What Is a Drop Lock?

A drop lock is an arrangement whereby the interest rate on a floating-rate note or preferred stock becomes fixed if it falls to a specified level. Above that level the rate floats based on a benchmark market rate, typically with a semiannual reset. In other words, drop lock bonds marry the attributes of both floating-rate securities and fixed-rate securities. The drop lock effectively sets a floor on the rate and a guaranteed minimum return to the lender or investor.

For the borrower, the drop lock bond may offer the advantage of a lower floating rate in return for this guaranteed minimum and possibility of locking in interest while rates are low.

Key Takeaways

  • A drop lock is a bond that has a floating rate with a minimum level, at which the rate locks and the bond converts to a fixed rate.
  • Drop lock investments appeal to investors who want the security of a fixed rate and maturity time table with the chance at a higher return.
  • Drop lock investments also protect the issuer by potentially locking the interest rate in the case of the rate dropping then climbing later.

Understanding Drop Locks

Drop lock bonds are issued to investors with a floating-rate interest which can reset on a semiannual basis, at a specified margin that hovers above a declared base rate linked to a particular benchmark. Most floating-rate instruments pay coupons equal to some widely followed interest rate or a change in a given index over a defined time period, such as the London Interbank Offered Rate (LIBOR), U.S. Treasury Bills (T-Bills), or the Consumer Price Index (CPI).

Once the benchmark is established, this floating interest rate continues until the base rate falls below a specified trigger rate, on an interest fixing date or on two consecutive interest fixing dates, at which time the interest rate becomes fixed at the specified minimum rate for the remaining lifetime of the bond.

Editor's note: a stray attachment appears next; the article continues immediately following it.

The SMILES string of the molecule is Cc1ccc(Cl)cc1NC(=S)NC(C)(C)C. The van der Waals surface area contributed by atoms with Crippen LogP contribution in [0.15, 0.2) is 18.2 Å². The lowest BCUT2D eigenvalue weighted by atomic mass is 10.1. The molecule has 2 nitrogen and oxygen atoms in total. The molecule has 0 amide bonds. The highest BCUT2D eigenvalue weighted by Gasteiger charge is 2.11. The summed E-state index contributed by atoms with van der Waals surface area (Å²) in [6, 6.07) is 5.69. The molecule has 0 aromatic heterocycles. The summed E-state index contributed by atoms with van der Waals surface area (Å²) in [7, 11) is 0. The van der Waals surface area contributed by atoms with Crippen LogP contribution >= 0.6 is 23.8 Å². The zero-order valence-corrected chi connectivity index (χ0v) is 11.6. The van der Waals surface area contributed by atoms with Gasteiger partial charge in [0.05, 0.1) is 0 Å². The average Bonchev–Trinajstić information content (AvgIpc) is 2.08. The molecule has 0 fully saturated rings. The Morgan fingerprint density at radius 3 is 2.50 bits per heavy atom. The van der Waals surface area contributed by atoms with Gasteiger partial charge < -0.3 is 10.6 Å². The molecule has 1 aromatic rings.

Once the benchmark is chosen, issuers establish additional spread that they are willing to pay in excess of the reference rate—generally expressed in basis points, which is added to the reference rate, in order to determine the overall coupon. For example, a drop lock bond issued with a spread of 50 basis points above the three-month T-Bill rate of 3.00% on the day the bond is issued, its initial coupon will be 3.50% (3.00% + 0.50% = 3.50%). The spread for any particular floating rate will be based on a variety of factors including the credit quality of the issuer and the time to maturity. The initial coupon is typically lower than that of a fixed-rate note of the same maturity.

The fixed-rate behavior of drop lock bonds may appeal to securities investors who enjoy the comfort of locking fixed interest rates with fixed maturity timetables. Bonds held to maturity offer investors preservation of their principal and guaranteed cash flow. However, there are potential downsides for investors who sell their bond holdings prior to maturity, because the market value of fixed-rate securities fluctuates with changing interest rates, and in a dropping-rate climate, market values will change to a degree that’s determined by the time left remaining until maturity or call date, potentially triggering capital gains.